A Eulogy or Epitaph

These words are often misunderstood and not used and so online memorial, tribute, life record, dedication and other phrases have become more common ways to express what is often an epitaph or a eulogy. In essence, a eulogy means ‘good words’ and is often the narration at a memorial service outlining the achievements of the deceased whilst an epitaph is more likely a pithy or witty phrase to encapsulate the character of the deceased, often inscribed on a headstone. Immediately after a death, at the funeral, a eulogy is likely to concentrate on the qualities of the deceased as it may not seem appropriate to remind the bereaved of potentially less attractive qualities. However, over time, particularly at a later memorial service, a eulogy may give a more rounded, accurate and so more heart felt description of the deceased. An online memorial is designed to span periods beyond the immediate grief and so should look to be more of a memorial description than a funeral one. Given the lack of general public knowledge of the terms eulogy and epitaph and the formality they can imply we should avoid their use and instead talk in terms of words of tribute, life record and life story.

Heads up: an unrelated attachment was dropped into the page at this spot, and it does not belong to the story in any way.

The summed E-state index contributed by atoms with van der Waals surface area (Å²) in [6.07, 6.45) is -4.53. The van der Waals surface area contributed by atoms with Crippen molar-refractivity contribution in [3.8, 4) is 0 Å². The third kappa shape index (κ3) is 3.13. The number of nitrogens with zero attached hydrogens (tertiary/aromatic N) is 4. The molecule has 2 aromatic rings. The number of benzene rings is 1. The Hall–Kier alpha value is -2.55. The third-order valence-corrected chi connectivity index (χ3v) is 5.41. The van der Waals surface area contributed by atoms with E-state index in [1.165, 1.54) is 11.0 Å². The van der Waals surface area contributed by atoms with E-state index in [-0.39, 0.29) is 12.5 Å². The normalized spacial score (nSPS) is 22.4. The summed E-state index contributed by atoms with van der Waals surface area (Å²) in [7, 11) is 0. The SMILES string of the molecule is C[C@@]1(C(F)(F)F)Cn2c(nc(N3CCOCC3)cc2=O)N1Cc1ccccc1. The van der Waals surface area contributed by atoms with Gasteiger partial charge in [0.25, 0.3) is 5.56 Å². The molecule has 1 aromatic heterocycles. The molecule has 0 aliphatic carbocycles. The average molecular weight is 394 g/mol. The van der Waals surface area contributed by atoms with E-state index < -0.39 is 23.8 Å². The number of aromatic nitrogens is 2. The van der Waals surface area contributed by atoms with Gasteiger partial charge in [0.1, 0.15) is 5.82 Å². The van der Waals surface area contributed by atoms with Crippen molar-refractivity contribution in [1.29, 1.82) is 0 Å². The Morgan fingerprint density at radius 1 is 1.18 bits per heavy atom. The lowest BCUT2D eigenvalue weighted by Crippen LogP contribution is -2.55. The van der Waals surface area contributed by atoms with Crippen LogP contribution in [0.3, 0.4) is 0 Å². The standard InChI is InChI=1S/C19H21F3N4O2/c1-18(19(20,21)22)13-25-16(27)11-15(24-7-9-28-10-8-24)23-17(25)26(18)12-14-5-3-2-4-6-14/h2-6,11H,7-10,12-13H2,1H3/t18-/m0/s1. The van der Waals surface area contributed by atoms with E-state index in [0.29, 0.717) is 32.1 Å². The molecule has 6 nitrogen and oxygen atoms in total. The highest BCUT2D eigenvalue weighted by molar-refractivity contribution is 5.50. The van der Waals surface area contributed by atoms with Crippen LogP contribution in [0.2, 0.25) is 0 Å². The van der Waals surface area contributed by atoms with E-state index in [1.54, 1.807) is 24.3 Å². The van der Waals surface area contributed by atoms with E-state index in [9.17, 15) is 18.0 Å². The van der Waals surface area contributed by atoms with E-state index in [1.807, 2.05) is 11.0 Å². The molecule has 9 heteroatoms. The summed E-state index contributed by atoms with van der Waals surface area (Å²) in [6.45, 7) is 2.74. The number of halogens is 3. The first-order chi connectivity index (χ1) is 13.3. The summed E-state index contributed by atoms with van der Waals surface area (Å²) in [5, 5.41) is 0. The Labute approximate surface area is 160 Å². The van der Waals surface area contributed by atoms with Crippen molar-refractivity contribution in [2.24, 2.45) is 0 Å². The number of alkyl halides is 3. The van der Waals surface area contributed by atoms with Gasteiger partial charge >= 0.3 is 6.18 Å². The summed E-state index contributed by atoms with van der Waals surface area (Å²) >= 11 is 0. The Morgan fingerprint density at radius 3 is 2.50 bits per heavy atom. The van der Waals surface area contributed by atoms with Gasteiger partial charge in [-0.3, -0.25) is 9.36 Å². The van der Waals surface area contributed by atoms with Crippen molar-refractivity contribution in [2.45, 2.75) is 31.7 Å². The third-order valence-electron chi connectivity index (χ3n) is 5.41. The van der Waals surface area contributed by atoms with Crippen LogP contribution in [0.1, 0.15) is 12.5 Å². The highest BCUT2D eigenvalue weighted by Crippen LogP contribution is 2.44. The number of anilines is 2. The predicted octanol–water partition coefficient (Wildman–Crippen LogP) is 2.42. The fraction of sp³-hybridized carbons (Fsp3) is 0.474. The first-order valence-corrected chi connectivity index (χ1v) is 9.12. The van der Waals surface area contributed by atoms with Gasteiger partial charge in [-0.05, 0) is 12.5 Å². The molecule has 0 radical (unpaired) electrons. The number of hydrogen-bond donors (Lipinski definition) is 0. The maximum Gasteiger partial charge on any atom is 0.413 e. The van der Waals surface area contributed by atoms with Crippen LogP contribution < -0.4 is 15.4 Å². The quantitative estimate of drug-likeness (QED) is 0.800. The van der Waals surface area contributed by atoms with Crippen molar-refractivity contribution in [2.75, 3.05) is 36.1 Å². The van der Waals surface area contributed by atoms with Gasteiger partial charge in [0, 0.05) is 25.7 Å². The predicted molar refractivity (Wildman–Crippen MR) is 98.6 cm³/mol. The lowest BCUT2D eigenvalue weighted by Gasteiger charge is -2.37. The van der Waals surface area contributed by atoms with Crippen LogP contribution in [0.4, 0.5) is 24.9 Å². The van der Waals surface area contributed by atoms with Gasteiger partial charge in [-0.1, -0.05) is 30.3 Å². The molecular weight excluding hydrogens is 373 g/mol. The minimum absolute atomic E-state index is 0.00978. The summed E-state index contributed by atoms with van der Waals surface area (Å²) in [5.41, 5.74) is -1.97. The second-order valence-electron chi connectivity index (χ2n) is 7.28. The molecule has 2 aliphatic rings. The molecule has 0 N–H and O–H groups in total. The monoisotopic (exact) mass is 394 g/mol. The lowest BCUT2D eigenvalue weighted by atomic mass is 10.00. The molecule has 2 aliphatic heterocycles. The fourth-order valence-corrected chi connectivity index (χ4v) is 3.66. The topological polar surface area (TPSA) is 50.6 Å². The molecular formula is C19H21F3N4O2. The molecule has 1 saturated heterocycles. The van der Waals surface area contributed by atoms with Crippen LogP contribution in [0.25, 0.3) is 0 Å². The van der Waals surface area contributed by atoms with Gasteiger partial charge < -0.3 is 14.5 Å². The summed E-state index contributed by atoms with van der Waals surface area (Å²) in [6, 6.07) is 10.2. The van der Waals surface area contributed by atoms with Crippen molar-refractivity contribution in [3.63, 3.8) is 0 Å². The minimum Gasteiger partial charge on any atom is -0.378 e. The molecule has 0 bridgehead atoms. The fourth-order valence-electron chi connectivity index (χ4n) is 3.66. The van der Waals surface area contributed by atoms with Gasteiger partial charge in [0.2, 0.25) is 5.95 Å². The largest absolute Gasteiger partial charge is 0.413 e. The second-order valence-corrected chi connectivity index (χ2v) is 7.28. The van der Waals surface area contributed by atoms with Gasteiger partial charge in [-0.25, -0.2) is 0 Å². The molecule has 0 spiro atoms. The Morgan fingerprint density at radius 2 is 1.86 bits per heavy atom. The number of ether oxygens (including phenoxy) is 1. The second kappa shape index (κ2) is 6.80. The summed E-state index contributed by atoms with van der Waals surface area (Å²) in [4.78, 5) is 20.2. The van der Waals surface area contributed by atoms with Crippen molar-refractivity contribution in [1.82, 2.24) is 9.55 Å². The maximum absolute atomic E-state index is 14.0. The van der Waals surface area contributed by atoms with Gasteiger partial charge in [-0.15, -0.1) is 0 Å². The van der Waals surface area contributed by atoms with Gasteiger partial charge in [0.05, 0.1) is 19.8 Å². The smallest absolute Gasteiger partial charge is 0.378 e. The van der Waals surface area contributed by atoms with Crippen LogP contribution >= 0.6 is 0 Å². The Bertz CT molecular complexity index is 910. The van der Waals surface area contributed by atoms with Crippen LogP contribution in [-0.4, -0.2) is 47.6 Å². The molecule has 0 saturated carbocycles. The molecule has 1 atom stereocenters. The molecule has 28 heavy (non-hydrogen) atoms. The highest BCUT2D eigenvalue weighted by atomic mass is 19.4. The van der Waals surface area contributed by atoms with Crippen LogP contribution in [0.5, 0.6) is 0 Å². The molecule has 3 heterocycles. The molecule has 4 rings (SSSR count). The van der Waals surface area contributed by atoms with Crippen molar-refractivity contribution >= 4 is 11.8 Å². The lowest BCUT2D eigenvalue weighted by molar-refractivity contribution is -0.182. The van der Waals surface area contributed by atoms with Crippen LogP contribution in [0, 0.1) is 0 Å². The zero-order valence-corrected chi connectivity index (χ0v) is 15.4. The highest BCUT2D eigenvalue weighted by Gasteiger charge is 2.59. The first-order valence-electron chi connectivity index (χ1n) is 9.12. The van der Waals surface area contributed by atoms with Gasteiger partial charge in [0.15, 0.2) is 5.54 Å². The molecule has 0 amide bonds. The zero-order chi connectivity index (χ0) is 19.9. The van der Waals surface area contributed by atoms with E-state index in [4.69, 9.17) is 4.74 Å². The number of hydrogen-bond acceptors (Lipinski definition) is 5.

How is an online memorial different to an obituary?

There are some key areas in which an online memorial differs in principle from an obituary. An obituary is normally produced by an independent writer looking to create an accurate assessment of the character and life of the deceased whilst an online memorial will be more emotive and individual, not worrying so much in its place amongst other memorials and obituaries. An obituary normally focuses on information through text rather than portraying the character of the deceased through sounds, video and pictures which make memorials a much more flexible tool. Most importantly however, a memorial reflects the grief and memories of the bereaved as much as the life and character of the deceased and so is much more of a living testamony than an historical record. We should be careful when using the word obituary as this is only a part of what an online memorial is. They each serve their purpose but the memorial is designed to help the next of kin in the process of grieving whilst the obituary is more a matter of fact for the public record.